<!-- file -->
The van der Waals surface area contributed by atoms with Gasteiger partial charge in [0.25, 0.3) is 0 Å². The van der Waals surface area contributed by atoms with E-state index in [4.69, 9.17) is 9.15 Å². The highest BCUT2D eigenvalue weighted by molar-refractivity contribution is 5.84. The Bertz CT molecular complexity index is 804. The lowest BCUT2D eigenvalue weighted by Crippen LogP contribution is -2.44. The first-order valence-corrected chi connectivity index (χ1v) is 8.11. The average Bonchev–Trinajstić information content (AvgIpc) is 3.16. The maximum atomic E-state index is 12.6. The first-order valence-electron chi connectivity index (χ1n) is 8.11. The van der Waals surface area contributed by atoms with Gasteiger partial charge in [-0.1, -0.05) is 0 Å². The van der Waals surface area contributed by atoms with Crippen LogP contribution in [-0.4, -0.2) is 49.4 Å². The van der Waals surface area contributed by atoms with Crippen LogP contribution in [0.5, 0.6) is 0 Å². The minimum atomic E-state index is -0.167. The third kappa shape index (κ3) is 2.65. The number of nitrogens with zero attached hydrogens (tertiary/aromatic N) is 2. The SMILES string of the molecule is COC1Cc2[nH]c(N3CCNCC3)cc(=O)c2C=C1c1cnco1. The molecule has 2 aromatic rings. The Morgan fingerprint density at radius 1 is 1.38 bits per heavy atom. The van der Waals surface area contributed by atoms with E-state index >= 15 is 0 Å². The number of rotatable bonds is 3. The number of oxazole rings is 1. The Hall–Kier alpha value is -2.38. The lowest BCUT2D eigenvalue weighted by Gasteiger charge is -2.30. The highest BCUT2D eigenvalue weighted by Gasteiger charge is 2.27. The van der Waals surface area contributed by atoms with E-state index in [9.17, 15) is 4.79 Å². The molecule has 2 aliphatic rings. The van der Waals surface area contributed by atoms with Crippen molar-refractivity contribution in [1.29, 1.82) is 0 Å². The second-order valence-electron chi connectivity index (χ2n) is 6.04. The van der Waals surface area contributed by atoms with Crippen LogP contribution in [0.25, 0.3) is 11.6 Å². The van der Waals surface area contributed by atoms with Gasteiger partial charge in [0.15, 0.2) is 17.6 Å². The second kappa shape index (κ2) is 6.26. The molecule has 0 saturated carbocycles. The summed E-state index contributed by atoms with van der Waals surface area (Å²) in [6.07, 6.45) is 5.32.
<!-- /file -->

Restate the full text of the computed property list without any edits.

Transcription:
The van der Waals surface area contributed by atoms with Gasteiger partial charge in [0.25, 0.3) is 0 Å². The van der Waals surface area contributed by atoms with E-state index in [4.69, 9.17) is 9.15 Å². The highest BCUT2D eigenvalue weighted by molar-refractivity contribution is 5.84. The Bertz CT molecular complexity index is 804. The lowest BCUT2D eigenvalue weighted by Crippen LogP contribution is -2.44. The first-order valence-corrected chi connectivity index (χ1v) is 8.11. The average Bonchev–Trinajstić information content (AvgIpc) is 3.16. The maximum atomic E-state index is 12.6. The first-order valence-electron chi connectivity index (χ1n) is 8.11. The van der Waals surface area contributed by atoms with Gasteiger partial charge in [-0.1, -0.05) is 0 Å². The van der Waals surface area contributed by atoms with Crippen LogP contribution in [-0.4, -0.2) is 49.4 Å². The van der Waals surface area contributed by atoms with Crippen LogP contribution in [0.5, 0.6) is 0 Å². The minimum atomic E-state index is -0.167. The third kappa shape index (κ3) is 2.65. The number of nitrogens with zero attached hydrogens (tertiary/aromatic N) is 2. The SMILES string of the molecule is COC1Cc2[nH]c(N3CCNCC3)cc(=O)c2C=C1c1cnco1. The molecule has 2 aromatic rings. The Morgan fingerprint density at radius 1 is 1.38 bits per heavy atom. The van der Waals surface area contributed by atoms with E-state index >= 15 is 0 Å². The number of rotatable bonds is 3. The number of oxazole rings is 1. The Hall–Kier alpha value is -2.38. The lowest BCUT2D eigenvalue weighted by Gasteiger charge is -2.30. The highest BCUT2D eigenvalue weighted by Gasteiger charge is 2.27. The van der Waals surface area contributed by atoms with E-state index in [9.17, 15) is 4.79 Å². The molecule has 2 aliphatic rings. The van der Waals surface area contributed by atoms with Crippen molar-refractivity contribution in [1.29, 1.82) is 0 Å². The second-order valence-electron chi connectivity index (χ2n) is 6.04. The van der Waals surface area contributed by atoms with Crippen LogP contribution in [0.25, 0.3) is 11.6 Å². The van der Waals surface area contributed by atoms with Gasteiger partial charge in [0.15, 0.2) is 17.6 Å². The second kappa shape index (κ2) is 6.26. The molecule has 0 saturated carbocycles. The summed E-state index contributed by atoms with van der Waals surface area (Å²) in [6.07, 6.45) is 5.32.